Unless you still think it is Black Friday, that Herman Cain is still leading the presidential polls, or Ramadan has not ended (it did around August 31), then you probably have heard about the Lowe’s kerfuffle over whether they should, or should not, have advertised on the TLC reality show based in Dearborn, Michigan: All-American Muslim.
Lowe’s pulled its advertising, other companies followed, folks all over the place became upset, a Buddhist hip hop tycoon bought the remaining airtime and the debate is continuing on social media, to the embarrassment of Lowe’s. For branding experts and mavens, having people who “like” your Facebook page call each other bigots, ignorant, idiots and morons is a nightmare best avoided.
Lowe’s nixed its advertising campaign after a faux activist organization, the Florida Family Association (FFA), complained that the show depicts American Muslims as, well, American.
The FFA has one paid and barely articulate staffer, David Caton, who fills his coffers by rambling on about the evils of Modern Family, Disney Gay Days, the “godless” Family Guy and the antics of Tila Tequila (well that’s an easy target). Corporations in kind who had dared to advertise during these shows also draw the wrath of the FFA, and they include JetBlue, General Mills, Chrysler and JP Morgan Chase.
Like many people, I had never heard of All-American Muslim or the FFA until I made the mistake of leaving the cable news channel on as background noise. Never mind the rants and shouting: the stubborn facts remains that Dearborn is about as All-American as you can get; overall, the Arab community in this Detroit suburb is prosperous, and conservative: the community leaned Republican at the voting booths until the aftermath of 9/11.
So now Lowe’s has not only embarrassed itself with its about-face, but has looked inept when it comes to how the company handled the situation on Facebook. A post on Lowe’s Facebook page that explained the company’s decision became so ugly that on Wednesday, Lowe’s social media team removed the posting. They replaced it with another posting . . . which is also embarrassing for its tone.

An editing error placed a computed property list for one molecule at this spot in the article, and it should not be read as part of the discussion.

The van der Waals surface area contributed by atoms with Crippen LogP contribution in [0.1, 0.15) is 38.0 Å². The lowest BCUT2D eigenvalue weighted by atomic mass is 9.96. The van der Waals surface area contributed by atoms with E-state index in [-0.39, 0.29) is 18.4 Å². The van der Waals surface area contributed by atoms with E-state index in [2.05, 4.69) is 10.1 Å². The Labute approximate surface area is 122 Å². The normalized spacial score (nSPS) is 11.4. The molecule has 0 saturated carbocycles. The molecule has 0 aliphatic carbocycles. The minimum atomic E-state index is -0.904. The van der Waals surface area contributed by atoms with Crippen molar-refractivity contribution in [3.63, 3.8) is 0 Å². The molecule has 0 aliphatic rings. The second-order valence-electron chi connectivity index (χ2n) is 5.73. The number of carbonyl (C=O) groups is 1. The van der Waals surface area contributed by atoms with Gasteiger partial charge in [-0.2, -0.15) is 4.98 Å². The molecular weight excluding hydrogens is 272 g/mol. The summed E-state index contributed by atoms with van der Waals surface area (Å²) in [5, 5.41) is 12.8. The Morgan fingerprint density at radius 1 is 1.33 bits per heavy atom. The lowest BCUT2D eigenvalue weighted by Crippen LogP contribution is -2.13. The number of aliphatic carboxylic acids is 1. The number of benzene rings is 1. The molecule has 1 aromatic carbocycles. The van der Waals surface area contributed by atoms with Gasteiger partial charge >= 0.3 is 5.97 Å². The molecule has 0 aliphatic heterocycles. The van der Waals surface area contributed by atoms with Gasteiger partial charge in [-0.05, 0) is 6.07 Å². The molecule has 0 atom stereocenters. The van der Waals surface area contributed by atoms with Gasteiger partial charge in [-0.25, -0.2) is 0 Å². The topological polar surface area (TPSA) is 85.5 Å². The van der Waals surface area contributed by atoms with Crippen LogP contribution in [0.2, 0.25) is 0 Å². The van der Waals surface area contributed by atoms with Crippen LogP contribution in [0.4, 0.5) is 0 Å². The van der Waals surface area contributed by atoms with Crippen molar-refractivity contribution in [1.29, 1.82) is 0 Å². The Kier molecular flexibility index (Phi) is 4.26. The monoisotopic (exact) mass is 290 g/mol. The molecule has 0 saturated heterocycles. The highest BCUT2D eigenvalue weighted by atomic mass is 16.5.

For companies considering ramping up their social media efforts, Lowe’s ordeal is case study of what not to do:
- Stick to your plan. Caving in to a small insignificant crowd makes you look weak, and will just infuriate more people, i.e. customers, in the long run.
- If you are handling such a hot and divisive topic, don’t encourage people posting on your topic to stay “respectful” and then fail to monitor the conversation.
- Defend your stance. Staying silent allows random low-level politicians and pundits to do your talking for you.
- Siding with the majority, or what seems to be the majority opinion, may seem expedient, but doing what is right, even if it’s difficult, can win you brand loyalty.
- It takes a long time to cultivate a devoted brand following, but a bad move, which can occur quickly in this age of social media, can wreck it in an instant.
- Allowing readers to post mindless comments without any meaningful debate offers little benefit but will tally up site visits, which may satisfy advertisers who post banner ads.
It is not fair to tar and feather Lowe’s and its employees for a poor decision. Companies like Target have a legacy of doing good work, but the decision of one team or a group of executives unfortunately can stain the rest of the company. In Lowe’s case, a bad decision followed by bad communication has made the past week a painful one. And painful for those five families in Dearborn and others around the country, too.